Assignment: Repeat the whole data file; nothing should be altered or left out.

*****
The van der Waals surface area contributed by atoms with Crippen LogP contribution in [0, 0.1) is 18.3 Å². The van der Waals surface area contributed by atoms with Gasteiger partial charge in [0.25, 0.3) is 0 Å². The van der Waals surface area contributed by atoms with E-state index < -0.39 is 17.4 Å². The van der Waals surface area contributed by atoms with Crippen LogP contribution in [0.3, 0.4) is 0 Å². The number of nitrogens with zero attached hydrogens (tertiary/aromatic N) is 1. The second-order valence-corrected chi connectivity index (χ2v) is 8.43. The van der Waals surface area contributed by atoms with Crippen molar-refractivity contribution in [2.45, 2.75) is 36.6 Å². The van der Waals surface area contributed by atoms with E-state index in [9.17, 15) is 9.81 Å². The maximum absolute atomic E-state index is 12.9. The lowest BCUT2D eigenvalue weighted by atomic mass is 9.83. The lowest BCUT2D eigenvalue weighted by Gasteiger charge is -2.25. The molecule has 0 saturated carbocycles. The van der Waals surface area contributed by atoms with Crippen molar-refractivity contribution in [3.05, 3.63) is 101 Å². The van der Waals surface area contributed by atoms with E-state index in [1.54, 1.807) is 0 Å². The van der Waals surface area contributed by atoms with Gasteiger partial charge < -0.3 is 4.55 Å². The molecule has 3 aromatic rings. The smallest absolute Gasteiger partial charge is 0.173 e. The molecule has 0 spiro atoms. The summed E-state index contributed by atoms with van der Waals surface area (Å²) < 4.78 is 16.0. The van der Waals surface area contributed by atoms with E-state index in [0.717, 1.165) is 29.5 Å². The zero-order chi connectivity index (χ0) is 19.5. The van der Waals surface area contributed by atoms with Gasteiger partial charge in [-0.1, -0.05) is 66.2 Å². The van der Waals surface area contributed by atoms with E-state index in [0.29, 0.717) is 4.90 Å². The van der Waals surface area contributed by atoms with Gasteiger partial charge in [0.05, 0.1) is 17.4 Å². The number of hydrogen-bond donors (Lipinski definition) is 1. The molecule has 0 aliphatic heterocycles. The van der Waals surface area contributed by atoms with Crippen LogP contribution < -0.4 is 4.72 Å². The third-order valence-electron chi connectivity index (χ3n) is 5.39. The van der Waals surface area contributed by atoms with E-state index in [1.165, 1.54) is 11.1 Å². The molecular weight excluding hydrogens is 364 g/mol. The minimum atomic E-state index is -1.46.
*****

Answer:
The van der Waals surface area contributed by atoms with Crippen LogP contribution in [0, 0.1) is 18.3 Å². The van der Waals surface area contributed by atoms with Gasteiger partial charge in [0.25, 0.3) is 0 Å². The van der Waals surface area contributed by atoms with E-state index < -0.39 is 17.4 Å². The van der Waals surface area contributed by atoms with Crippen LogP contribution in [0.3, 0.4) is 0 Å². The number of nitrogens with zero attached hydrogens (tertiary/aromatic N) is 1. The second-order valence-corrected chi connectivity index (χ2v) is 8.43. The van der Waals surface area contributed by atoms with Crippen molar-refractivity contribution in [2.45, 2.75) is 36.6 Å². The van der Waals surface area contributed by atoms with E-state index in [9.17, 15) is 9.81 Å². The maximum absolute atomic E-state index is 12.9. The lowest BCUT2D eigenvalue weighted by atomic mass is 9.83. The lowest BCUT2D eigenvalue weighted by Gasteiger charge is -2.25. The molecule has 0 saturated carbocycles. The van der Waals surface area contributed by atoms with Crippen molar-refractivity contribution in [3.05, 3.63) is 101 Å². The van der Waals surface area contributed by atoms with E-state index in [1.54, 1.807) is 0 Å². The van der Waals surface area contributed by atoms with Gasteiger partial charge < -0.3 is 4.55 Å². The molecule has 3 aromatic rings. The smallest absolute Gasteiger partial charge is 0.173 e. The molecule has 0 spiro atoms. The summed E-state index contributed by atoms with van der Waals surface area (Å²) < 4.78 is 16.0. The van der Waals surface area contributed by atoms with E-state index in [0.717, 1.165) is 29.5 Å². The zero-order chi connectivity index (χ0) is 19.5. The van der Waals surface area contributed by atoms with Gasteiger partial charge in [-0.1, -0.05) is 66.2 Å². The van der Waals surface area contributed by atoms with E-state index in [0.29, 0.717) is 4.90 Å². The van der Waals surface area contributed by atoms with Gasteiger partial charge in [0.05, 0.1) is 17.4 Å². The number of hydrogen-bond donors (Lipinski definition) is 1. The molecule has 0 aliphatic heterocycles. The van der Waals surface area contributed by atoms with Crippen LogP contribution < -0.4 is 4.72 Å². The third-order valence-electron chi connectivity index (χ3n) is 5.39. The van der Waals surface area contributed by atoms with E-state index in [1.165, 1.54) is 11.1 Å². The molecular weight excluding hydrogens is 364 g/mol. The minimum atomic E-state index is -1.46.